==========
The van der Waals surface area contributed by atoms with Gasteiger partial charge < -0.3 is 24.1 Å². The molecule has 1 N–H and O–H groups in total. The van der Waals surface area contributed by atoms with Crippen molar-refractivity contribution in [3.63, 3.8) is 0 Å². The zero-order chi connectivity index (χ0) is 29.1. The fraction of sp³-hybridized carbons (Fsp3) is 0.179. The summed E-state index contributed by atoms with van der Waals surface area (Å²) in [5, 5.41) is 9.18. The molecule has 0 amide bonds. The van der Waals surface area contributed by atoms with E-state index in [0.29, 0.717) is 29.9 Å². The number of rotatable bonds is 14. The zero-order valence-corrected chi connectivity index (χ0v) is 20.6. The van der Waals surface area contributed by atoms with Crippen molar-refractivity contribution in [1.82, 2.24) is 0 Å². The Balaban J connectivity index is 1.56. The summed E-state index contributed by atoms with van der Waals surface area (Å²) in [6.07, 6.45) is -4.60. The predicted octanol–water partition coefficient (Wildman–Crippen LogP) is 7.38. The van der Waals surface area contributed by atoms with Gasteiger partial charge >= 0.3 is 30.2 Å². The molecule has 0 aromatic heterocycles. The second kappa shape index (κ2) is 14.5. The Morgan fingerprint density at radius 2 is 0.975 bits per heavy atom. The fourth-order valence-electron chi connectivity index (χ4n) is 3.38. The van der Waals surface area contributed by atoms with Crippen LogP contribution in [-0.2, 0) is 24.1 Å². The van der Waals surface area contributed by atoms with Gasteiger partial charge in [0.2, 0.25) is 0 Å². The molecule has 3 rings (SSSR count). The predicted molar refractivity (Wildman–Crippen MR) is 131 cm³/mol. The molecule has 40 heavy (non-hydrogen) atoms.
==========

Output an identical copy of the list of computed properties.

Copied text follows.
The van der Waals surface area contributed by atoms with Gasteiger partial charge < -0.3 is 24.1 Å². The molecule has 1 N–H and O–H groups in total. The van der Waals surface area contributed by atoms with Crippen molar-refractivity contribution in [3.63, 3.8) is 0 Å². The zero-order chi connectivity index (χ0) is 29.1. The fraction of sp³-hybridized carbons (Fsp3) is 0.179. The summed E-state index contributed by atoms with van der Waals surface area (Å²) in [5, 5.41) is 9.18. The molecule has 0 amide bonds. The van der Waals surface area contributed by atoms with E-state index in [0.29, 0.717) is 29.9 Å². The number of rotatable bonds is 14. The zero-order valence-corrected chi connectivity index (χ0v) is 20.6. The van der Waals surface area contributed by atoms with Crippen molar-refractivity contribution in [1.82, 2.24) is 0 Å². The Balaban J connectivity index is 1.56. The summed E-state index contributed by atoms with van der Waals surface area (Å²) in [6.07, 6.45) is -4.60. The predicted octanol–water partition coefficient (Wildman–Crippen LogP) is 7.38. The van der Waals surface area contributed by atoms with Gasteiger partial charge >= 0.3 is 30.2 Å². The molecule has 0 aromatic heterocycles. The second kappa shape index (κ2) is 14.5. The Morgan fingerprint density at radius 2 is 0.975 bits per heavy atom. The fourth-order valence-electron chi connectivity index (χ4n) is 3.38. The van der Waals surface area contributed by atoms with Crippen LogP contribution in [-0.2, 0) is 24.1 Å². The van der Waals surface area contributed by atoms with Gasteiger partial charge in [0.2, 0.25) is 0 Å². The molecule has 3 rings (SSSR count). The predicted molar refractivity (Wildman–Crippen MR) is 131 cm³/mol. The molecule has 40 heavy (non-hydrogen) atoms.